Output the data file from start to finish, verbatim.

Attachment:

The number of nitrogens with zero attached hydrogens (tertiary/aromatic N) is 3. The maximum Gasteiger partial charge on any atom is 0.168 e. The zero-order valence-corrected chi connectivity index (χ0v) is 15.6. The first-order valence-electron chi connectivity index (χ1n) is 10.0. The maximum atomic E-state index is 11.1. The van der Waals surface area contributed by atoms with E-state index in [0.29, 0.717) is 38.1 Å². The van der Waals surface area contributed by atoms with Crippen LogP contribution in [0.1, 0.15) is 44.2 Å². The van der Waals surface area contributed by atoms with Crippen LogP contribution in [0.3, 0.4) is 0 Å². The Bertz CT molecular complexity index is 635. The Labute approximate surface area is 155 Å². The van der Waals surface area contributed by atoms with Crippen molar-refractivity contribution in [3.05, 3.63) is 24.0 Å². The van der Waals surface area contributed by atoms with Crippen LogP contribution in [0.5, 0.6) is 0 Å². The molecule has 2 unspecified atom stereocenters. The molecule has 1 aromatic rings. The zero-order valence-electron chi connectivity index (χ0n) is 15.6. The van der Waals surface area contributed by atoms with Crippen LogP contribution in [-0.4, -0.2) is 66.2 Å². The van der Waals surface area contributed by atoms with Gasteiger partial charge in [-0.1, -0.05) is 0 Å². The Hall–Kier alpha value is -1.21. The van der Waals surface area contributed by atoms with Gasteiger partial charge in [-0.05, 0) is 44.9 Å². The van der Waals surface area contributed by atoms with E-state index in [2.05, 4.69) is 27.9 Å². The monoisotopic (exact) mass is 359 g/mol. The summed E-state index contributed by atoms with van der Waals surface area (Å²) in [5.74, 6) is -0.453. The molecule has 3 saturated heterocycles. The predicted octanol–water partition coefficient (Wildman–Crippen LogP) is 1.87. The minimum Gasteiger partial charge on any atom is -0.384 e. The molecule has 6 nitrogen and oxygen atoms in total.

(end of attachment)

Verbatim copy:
The number of nitrogens with zero attached hydrogens (tertiary/aromatic N) is 3. The maximum Gasteiger partial charge on any atom is 0.168 e. The zero-order valence-corrected chi connectivity index (χ0v) is 15.6. The first-order valence-electron chi connectivity index (χ1n) is 10.0. The maximum atomic E-state index is 11.1. The van der Waals surface area contributed by atoms with E-state index in [0.29, 0.717) is 38.1 Å². The van der Waals surface area contributed by atoms with Crippen LogP contribution in [0.1, 0.15) is 44.2 Å². The van der Waals surface area contributed by atoms with Crippen LogP contribution in [0.3, 0.4) is 0 Å². The Bertz CT molecular complexity index is 635. The Labute approximate surface area is 155 Å². The van der Waals surface area contributed by atoms with Crippen molar-refractivity contribution in [3.05, 3.63) is 24.0 Å². The van der Waals surface area contributed by atoms with Crippen LogP contribution in [0.5, 0.6) is 0 Å². The molecule has 2 unspecified atom stereocenters. The molecule has 1 aromatic rings. The zero-order valence-electron chi connectivity index (χ0n) is 15.6. The van der Waals surface area contributed by atoms with Crippen LogP contribution in [-0.4, -0.2) is 66.2 Å². The van der Waals surface area contributed by atoms with Gasteiger partial charge in [-0.1, -0.05) is 0 Å². The Hall–Kier alpha value is -1.21. The van der Waals surface area contributed by atoms with Gasteiger partial charge in [-0.05, 0) is 44.9 Å². The van der Waals surface area contributed by atoms with E-state index in [2.05, 4.69) is 27.9 Å². The monoisotopic (exact) mass is 359 g/mol. The summed E-state index contributed by atoms with van der Waals surface area (Å²) in [5.74, 6) is -0.453. The molecule has 3 saturated heterocycles. The predicted octanol–water partition coefficient (Wildman–Crippen LogP) is 1.87. The minimum Gasteiger partial charge on any atom is -0.384 e. The molecule has 6 nitrogen and oxygen atoms in total.